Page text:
The happening of the same letter or sound at the beginning of adjacent or closely related words.
Alliteration happens when words that start with the same sound (not just the same letter) are used repeatedly in a line or sentence or even a phrase. The sound is a consonant, and the words don't have to be next to one another.
1. “Sweet creature!” said the Spider,
2. “You’re witty and you’re wise,”
Sweet -spider and witty-wise are alliterated words in the poem "The Spider and the Fly".
Anthropomorphism means to endow a non-human character with human traits and behavior.
Throughout the poem "The spider and the fly", we see the spider’s web described with features as in a normal house. We see a pantry, bed, mirror, and stairs and so on.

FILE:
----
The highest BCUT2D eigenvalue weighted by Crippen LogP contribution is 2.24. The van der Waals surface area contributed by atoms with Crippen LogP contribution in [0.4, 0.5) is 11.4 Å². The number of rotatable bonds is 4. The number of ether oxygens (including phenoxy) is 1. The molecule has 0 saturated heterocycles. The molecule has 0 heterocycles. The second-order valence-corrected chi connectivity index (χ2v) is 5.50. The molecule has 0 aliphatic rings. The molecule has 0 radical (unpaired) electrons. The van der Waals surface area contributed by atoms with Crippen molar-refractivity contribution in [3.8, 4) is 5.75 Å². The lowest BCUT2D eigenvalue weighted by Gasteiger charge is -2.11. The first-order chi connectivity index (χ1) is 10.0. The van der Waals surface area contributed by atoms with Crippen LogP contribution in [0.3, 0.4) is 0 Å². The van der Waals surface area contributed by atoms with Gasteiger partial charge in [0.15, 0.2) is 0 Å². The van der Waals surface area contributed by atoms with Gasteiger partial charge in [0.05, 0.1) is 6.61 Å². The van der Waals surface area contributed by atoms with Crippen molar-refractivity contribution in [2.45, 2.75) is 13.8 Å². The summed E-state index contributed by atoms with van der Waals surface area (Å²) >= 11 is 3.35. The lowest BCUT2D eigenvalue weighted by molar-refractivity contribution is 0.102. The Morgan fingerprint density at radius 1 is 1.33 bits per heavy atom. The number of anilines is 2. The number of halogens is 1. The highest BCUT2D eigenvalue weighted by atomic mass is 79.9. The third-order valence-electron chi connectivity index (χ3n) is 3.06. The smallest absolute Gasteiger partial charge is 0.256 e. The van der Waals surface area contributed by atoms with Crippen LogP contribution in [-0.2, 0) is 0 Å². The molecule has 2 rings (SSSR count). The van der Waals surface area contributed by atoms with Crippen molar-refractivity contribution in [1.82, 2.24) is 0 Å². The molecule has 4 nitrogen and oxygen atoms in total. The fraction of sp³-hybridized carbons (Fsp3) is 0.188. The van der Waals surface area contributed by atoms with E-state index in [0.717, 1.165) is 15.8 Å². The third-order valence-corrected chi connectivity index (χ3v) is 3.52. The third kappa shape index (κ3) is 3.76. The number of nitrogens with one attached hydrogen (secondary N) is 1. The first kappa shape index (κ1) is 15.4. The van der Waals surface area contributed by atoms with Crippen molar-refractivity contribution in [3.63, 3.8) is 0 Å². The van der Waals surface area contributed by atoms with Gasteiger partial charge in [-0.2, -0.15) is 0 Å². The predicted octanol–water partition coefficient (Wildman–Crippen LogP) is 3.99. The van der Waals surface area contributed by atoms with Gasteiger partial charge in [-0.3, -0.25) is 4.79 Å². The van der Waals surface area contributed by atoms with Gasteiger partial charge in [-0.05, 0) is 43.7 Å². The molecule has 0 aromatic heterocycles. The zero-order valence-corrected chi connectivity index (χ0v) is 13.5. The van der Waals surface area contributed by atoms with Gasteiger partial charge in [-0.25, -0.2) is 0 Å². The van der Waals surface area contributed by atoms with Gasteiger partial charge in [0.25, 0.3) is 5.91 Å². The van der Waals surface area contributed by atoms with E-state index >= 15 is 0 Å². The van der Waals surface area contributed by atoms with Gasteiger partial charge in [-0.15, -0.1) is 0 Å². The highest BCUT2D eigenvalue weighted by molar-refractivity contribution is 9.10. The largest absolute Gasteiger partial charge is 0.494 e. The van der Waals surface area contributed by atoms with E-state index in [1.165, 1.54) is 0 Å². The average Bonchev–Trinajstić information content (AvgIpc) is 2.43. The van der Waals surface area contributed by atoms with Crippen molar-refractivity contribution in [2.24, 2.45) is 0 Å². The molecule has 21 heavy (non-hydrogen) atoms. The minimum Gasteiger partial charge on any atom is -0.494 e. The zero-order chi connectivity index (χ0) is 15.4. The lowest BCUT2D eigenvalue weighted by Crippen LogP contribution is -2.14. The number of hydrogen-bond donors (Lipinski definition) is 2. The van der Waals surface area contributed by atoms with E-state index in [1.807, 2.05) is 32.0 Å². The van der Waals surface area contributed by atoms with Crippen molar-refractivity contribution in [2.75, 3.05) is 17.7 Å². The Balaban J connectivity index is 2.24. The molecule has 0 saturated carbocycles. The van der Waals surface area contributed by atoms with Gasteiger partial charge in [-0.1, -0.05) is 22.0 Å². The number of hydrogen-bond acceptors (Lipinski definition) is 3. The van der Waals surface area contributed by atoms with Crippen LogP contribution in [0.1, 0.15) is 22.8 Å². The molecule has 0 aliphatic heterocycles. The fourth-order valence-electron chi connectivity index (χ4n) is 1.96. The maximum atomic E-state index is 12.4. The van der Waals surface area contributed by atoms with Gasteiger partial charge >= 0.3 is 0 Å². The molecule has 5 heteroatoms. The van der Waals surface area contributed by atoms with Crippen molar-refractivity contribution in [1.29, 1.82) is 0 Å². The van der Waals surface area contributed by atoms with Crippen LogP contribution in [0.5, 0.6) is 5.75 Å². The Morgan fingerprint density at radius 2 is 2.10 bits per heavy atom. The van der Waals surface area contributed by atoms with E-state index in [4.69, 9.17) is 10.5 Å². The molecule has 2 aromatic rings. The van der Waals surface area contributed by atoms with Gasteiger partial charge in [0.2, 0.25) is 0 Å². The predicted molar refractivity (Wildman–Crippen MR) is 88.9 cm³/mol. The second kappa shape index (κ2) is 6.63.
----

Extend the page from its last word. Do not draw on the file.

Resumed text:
In any poem, repetition of similar consonant sounds in the neighbouring words.
1. T’is the prettiest little parlour that ever you did spy; ("t" sound).
2. Hearing his wily, flattering words, came slowly flitting by; ("f" sound).
3. So he wove a subtle web, in a little corner sly, ("s" sound).
Repetition of similar vowel sounds in the neighbouring words.
1. ‘T is the prettiest little parlour that ever you did spy; ("i" sound).
2. The Spider turned him round about, and went into his den, ("o/aw" sound).
3. “I’m sure you must be weary, dear, with soaring up so high; ("ea/o sound).
Repetition of a word or a phrase at the beginning of a sequence of sentences, paragraphs and lines.
1. How handsome are your gauzy wings, how brilliant are your eyes!